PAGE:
Elicit vs Illicit

Team English - Examples.com
Created by: Team English - Examples.com, Last Updated: April 27, 2024

Elicit vs Illicit

Elicit” and “illicit” are two words often confused due to their similar appearance and sound. However, they carry distinct meanings that are crucial to understand. “Elicit” is a verb used to describe the act of bringing forth a response or reaction, while “illicit” is an adjective referring to something that is illegal or forbidden. Despite their resemblance, these words have entirely different origins and implications. Let’s get into their differences to avoid confusion.

Elicit or Illicit – Meanings

  • Elicit” is primarily a verb. To elicit means to draw out or evoke a response, information, or reaction from someone or something. It involves obtaining or bringing forth a response or reaction through skillful questioning, prompting, or actions.
  • Illicit” can function as both an adjective and a noun. As an adjective, “illicit” describes actions, behaviors, or activities that are considered illegal, forbidden, or not permitted by law or moral standards.


Think of “elicit” when you’re talking about bringing out a response or information from someone or something. It’s a verb.  For instance, you might elicit a confession from a suspect by asking probing questions. Use “illicit” when something is against the law or considered improper. It’s often an adjective. It refers to actions, behaviors, or activities that are improper or against the rules. For example, engaging in illicit activities like smuggling can result in legal consequences.

Origins of Elicit and Illicit

The origins of “elicit” and “illicit” are rooted in Latin:

  • Elicit: The word “elicit” comes from the Latin verb “elicere,” which is a combination of “e-” (meaning “out”) and “licere” (meaning “to entice” or “to lure forth”). In Latin, “elicere” meant “to draw out” or “to bring forth.” Over time, this evolved into “elicit” in English, maintaining its original sense of drawing out a response or information.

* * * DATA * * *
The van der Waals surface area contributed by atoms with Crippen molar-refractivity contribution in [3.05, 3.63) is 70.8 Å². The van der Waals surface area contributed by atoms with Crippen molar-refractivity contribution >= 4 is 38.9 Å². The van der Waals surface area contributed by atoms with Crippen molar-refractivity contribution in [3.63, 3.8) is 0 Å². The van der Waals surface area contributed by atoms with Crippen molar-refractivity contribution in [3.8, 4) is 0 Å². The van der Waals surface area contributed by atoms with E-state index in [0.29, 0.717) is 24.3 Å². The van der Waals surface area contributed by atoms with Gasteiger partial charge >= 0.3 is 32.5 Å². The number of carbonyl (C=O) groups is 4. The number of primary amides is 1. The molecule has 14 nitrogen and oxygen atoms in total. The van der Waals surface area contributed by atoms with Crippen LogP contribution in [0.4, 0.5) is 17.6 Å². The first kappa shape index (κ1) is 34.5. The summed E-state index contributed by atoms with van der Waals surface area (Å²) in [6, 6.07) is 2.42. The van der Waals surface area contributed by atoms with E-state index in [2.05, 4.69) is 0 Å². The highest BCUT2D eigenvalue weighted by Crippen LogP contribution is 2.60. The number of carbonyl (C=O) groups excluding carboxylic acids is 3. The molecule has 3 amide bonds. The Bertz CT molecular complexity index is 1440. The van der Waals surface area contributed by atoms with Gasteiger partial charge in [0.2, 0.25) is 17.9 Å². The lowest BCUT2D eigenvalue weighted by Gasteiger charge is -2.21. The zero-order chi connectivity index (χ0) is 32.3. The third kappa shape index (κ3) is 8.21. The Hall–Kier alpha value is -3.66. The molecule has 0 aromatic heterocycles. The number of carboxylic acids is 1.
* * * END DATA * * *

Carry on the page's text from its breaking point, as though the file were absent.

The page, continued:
• Illicit: “Illicit” also has Latin origins, stemming from the word “illicitus,” which is a combination of “in-” (meaning “not”) and “licitus” (meaning “lawful” or “allowed”). Therefore, “illicitus” referred to something that was “not lawful” or “not permitted by law.” This Latin term later transformed into “illicit” in English, retaining its meaning of something forbidden or unlawful.

How to pronounce Elicit and Illicit

  • Elicit: Pronounced ih-LISS-it or ee-LISS-it“. The stress is typically placed on the second syllable, and the “i” sounds like the “i” in “bit”.
  • Illicit: Pronounced ih-LISS-it oree-LISS-it. Like “elicit,” the stress is usually on the second syllable, and the “i” sounds the same as in “bit”.

What’s The Difference Between Elicit and Illicit?

Criterion Elicit Illicit
Usage Commonly used in contexts of eliciting responses, information, or reactions through questioning, stimuli, or actions Commonly used in contexts of describing something unlawful or prohibited by law
Linguistic Origin Derived from the Latin word “elicere,” meaning “to draw out” Derived from the Latin word “illicitus,” meaning “not allowed”
Legality Generally legal and morally acceptable Generally illegal and morally unacceptable
Consequences Often leads to positive outcomes, such as obtaining information or insights Often leads to negative outcomes, such as legal penalties or harm
Context Commonly found in academic, therapeutic, or investigative settings Commonly found in legal, criminal, or regulatory contexts

How To Remember The Difference Between Elicit and Illicit

  • Elicit: Think of “eliciting” as bringing something out or drawing it forth. The key is the letter “e” at the beginning of “elicit,” which can stand for “extract” or “evoke.” So, “elicit” means to draw out a response, information, or reaction.